Struggles with Adoption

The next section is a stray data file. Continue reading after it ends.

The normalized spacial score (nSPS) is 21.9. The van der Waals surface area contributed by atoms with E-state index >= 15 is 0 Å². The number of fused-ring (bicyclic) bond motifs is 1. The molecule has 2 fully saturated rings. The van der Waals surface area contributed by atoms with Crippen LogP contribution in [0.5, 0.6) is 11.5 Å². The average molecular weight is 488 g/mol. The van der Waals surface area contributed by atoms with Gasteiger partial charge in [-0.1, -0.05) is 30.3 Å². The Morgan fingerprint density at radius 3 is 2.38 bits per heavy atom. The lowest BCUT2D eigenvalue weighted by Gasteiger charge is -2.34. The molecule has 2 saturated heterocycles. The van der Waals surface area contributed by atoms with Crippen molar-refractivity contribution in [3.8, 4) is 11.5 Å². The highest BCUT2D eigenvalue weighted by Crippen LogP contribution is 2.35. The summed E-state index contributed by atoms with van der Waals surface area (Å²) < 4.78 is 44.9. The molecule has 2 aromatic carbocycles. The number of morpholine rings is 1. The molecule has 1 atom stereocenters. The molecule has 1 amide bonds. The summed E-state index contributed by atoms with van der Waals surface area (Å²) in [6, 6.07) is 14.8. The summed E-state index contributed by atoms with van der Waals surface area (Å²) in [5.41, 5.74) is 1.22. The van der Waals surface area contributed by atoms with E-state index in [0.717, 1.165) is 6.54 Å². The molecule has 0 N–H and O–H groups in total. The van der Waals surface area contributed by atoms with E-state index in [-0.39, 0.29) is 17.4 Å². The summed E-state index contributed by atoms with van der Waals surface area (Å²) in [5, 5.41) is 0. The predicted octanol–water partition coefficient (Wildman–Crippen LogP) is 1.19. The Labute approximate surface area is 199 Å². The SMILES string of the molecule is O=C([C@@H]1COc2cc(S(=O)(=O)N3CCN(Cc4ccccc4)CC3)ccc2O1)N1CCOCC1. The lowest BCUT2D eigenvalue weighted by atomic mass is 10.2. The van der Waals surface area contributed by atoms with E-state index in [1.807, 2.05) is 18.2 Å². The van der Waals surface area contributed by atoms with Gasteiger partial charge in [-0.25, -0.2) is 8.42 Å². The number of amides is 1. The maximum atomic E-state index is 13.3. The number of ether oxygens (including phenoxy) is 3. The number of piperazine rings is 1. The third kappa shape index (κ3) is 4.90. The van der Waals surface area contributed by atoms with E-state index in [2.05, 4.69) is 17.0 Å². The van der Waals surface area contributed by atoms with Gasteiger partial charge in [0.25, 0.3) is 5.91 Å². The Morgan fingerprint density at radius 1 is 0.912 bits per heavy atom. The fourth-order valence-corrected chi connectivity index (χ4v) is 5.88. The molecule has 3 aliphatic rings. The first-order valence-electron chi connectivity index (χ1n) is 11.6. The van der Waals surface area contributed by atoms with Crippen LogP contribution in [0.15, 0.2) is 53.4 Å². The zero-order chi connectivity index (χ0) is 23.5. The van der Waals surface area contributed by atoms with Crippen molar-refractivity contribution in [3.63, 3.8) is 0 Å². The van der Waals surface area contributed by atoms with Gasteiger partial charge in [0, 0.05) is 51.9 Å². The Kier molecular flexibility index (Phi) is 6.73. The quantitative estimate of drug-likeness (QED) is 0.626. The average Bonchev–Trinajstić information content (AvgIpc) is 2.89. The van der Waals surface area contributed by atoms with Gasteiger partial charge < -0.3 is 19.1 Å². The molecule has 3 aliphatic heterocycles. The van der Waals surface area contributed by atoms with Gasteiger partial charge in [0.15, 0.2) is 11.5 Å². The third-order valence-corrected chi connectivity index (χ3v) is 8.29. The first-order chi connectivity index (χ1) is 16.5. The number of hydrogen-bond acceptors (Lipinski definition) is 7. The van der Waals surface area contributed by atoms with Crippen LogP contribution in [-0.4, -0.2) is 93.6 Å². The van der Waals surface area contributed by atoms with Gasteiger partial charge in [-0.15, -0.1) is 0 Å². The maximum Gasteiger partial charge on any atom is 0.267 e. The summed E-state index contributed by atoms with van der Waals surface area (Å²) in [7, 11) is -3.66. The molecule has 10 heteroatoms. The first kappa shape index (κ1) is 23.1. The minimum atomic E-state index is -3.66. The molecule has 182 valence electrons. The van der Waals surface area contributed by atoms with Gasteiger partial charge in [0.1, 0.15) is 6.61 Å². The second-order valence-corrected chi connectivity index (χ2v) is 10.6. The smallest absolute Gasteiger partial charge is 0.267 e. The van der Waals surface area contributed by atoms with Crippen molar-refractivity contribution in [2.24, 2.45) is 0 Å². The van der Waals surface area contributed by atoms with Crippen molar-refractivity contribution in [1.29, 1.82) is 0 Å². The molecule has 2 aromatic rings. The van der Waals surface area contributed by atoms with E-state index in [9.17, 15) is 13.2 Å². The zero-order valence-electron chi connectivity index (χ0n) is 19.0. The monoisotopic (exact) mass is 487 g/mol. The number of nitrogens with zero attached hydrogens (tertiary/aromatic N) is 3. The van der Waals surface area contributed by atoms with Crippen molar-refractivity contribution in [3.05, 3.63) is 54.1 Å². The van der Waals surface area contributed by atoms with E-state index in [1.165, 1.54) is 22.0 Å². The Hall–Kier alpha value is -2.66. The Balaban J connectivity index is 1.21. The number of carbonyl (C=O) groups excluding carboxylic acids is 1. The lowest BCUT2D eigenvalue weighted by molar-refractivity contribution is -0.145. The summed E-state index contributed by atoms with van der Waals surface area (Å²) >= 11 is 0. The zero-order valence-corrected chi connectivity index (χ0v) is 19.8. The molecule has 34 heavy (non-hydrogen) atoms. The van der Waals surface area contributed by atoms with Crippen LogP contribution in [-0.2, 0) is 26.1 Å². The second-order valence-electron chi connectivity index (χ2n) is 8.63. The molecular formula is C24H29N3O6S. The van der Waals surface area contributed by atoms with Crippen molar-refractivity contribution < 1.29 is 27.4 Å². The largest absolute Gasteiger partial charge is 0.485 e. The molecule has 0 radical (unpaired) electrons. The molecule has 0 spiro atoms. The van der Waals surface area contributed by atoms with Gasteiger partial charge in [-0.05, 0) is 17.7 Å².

While trying to find new things to watch on Netflix, I happened upon a documentary called “Closures”. I’ve been watching and am still watching it. It is the story of a young adult, African American woman who was adopted to a white couple and her journey to finding and understanding her birth family. Now this is not the first documentary to touch me. “Off and Running” was the first, also about an a young adult, African American woman adopted by a white woman trying to find her birth mother. These films touch me because that was once my life and still is. Adopted is part of my forever identity. The woman I call “mom” is not the same woman who biologically shares DNA with me, but is the woman who raised me and loved me as her own. These films touch me because this is also my brother’s current life situation. I recently found out I had another half-sibling which was confirmed through DNA testing. Despite a name on his birth certificate and DNA confirmations, his biological mother continues to deny him. In the film “Off and Running,” the young woman was able to have communication with her biological mother, but then all of a sudden, her birth mom decided to halt that communication, sending this poor girl through so much inner turmoil that not even her adoptive family could help her get out of. In the film “Closure,” the young woman was able to locate her birth father and flew to introduce herself to him. He was so welcoming and excited to find out he even had a child because all his life he had been told that he was sterile. He had also been diagnosed with cancer. He knew who her birth mother was and took her over to the woman’s house. When the young women introduced herself and said that she thought the she was this woman’s biological daughter, the woman quickly denied her. DNA did prove that she and the man were in fact biologically father and daughter. What touches me and hurts me, being that I am a mother, is to see mothers deny their children. I can certainly understand not wanting to have a relationship. There are many circumstances that can cause a woman to become pregnant and then after so many years passing, the thought of having a relationship with a child you felt you had to give up can be unbearable. But how can a woman deny giving birth to a human being? That’s the lowest form of kindness and that belittles a person to less than human qualities. In my situation, it is strange that my birth mother is willing to acknowledge me, but not my half sibling. I have looked at the whole situation from various points of views. I have accepted it for what it is. I don’t understand it. But it’s not for me to understand. I just hope that other adopted individuals understand that the denial of their biological parents does not define them. I am all about ancestry and genealogy. But those two terms are associated with family, and family is not having to be biologically related. My adoptive family is my family, and those ancestors are my ancestors because without them I wouldn’t have been able to have my mom who raised me. I may not have any of their genetics or physical attributes, but I have the disciplines that they instilled in their descendants and I am one of those descendants and so is my son. I am aware that I am fortunate to know and be accepted by both of my biological parents. I know my biological ancestors. However, I only inherited certain characteristics and physical features. Any lessons they instilled in heir descendants, did not get taught to me. I am how both of my families connect and where my ancestors all come together. I just want people to remember that identity is not just biological, it’s familial. I started Discovering You because I struggled with my identity. Through my journey I learned that my identity has multiple components. All of my ancestors have made me who I am. I’m grateful to know who all of them are. I also know that my brother may never know some of his, but he has enough to help him define who he is and who he wants to be.

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